You may remember from my 2008 recap that Tabata was once considered the Yankees’ right fielder of the future and a top 100 prospect. He signed a modest six year, $15 million deal that started in 2011, but he turned out to be a major disappointment. While the $4.5 million he was owed in 2016 is not a lot to most teams, it was too much to just be considered dead money for the Pirates.

Morse signed a two year, $16 million contract with the Marlins in 2015, but was shipped to LA as dead money in a three team deal after recording -0.8 fWAR in his first 53 games. He had already been designated for assignment by the Dodgers, so they chose to get something rather than nothing and offset a little bit of cash.

Morse only had 82 plate appearances as a Pirate, but he slashed .275/.390/.391. He strengthened the bench, giving it a power threat it desperately needed. He was brought back in 2016, but was cut in April. Tabata has not reached the majors since.


The 2015 Pittsburgh Pirates fell short of lofty expectations, but it was no fault of Huntington. The Happ trade may be the best deadline rental buy of the past decade. Blanton and Soria made a good bullpen elite. Ramirez gave the Pirates production at a position they desperately needed, and Morse even chipped in. And let’s give credit where credit is due: ownership expanded payroll when they felt they had a legitimate chance to win.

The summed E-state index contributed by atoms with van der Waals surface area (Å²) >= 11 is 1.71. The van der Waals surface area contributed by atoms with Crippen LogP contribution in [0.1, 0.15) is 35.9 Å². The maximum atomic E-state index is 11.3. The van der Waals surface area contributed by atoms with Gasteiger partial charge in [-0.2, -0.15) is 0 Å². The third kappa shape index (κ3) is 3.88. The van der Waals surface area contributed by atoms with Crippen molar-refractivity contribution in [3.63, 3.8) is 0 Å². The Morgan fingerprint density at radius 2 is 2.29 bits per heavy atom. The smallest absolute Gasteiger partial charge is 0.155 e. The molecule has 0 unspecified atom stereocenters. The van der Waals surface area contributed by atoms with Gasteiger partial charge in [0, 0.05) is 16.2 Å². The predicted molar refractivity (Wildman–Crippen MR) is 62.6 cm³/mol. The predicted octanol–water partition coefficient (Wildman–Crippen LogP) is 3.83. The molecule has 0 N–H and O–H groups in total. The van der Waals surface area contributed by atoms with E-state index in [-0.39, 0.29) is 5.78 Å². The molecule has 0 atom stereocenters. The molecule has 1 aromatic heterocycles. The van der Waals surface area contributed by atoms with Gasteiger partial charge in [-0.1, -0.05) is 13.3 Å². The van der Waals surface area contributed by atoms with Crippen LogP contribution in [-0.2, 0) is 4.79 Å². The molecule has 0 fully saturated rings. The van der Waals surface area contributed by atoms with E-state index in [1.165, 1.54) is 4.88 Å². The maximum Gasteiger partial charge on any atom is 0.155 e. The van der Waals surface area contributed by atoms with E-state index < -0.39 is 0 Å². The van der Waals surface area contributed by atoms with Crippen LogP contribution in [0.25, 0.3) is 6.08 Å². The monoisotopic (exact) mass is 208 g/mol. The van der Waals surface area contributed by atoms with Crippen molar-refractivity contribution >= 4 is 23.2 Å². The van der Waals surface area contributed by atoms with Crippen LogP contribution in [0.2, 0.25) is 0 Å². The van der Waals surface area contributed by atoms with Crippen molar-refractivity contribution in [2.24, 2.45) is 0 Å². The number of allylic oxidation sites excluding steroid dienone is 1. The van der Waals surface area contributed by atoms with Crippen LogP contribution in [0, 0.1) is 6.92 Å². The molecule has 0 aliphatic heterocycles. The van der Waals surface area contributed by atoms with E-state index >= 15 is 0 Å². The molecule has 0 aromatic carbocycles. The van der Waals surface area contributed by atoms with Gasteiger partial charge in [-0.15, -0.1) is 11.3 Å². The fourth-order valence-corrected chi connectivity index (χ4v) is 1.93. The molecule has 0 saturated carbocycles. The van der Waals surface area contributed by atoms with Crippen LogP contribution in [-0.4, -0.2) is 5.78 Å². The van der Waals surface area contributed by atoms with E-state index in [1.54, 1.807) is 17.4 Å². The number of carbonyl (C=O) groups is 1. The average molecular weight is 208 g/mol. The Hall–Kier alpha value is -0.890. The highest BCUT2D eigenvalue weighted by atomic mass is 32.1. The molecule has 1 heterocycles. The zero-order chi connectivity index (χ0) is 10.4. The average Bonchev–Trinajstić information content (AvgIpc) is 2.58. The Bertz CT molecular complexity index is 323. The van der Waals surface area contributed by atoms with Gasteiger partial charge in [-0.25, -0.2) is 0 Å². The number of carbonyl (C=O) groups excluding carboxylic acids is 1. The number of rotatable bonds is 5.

2015 had a very bitter, unsatisfying ending, but the front office did everything they could do. The 3.7 fWAR they acquired is the most by 1.7 wins. The next closest? 2016.

Alex Stumpf

Alex is a credentialed Pirates beat reporter with The Pittsburgh Sports Report. If you want to keep up to date on the team or have a story idea, you can follow or reach him @AlexJStumpf.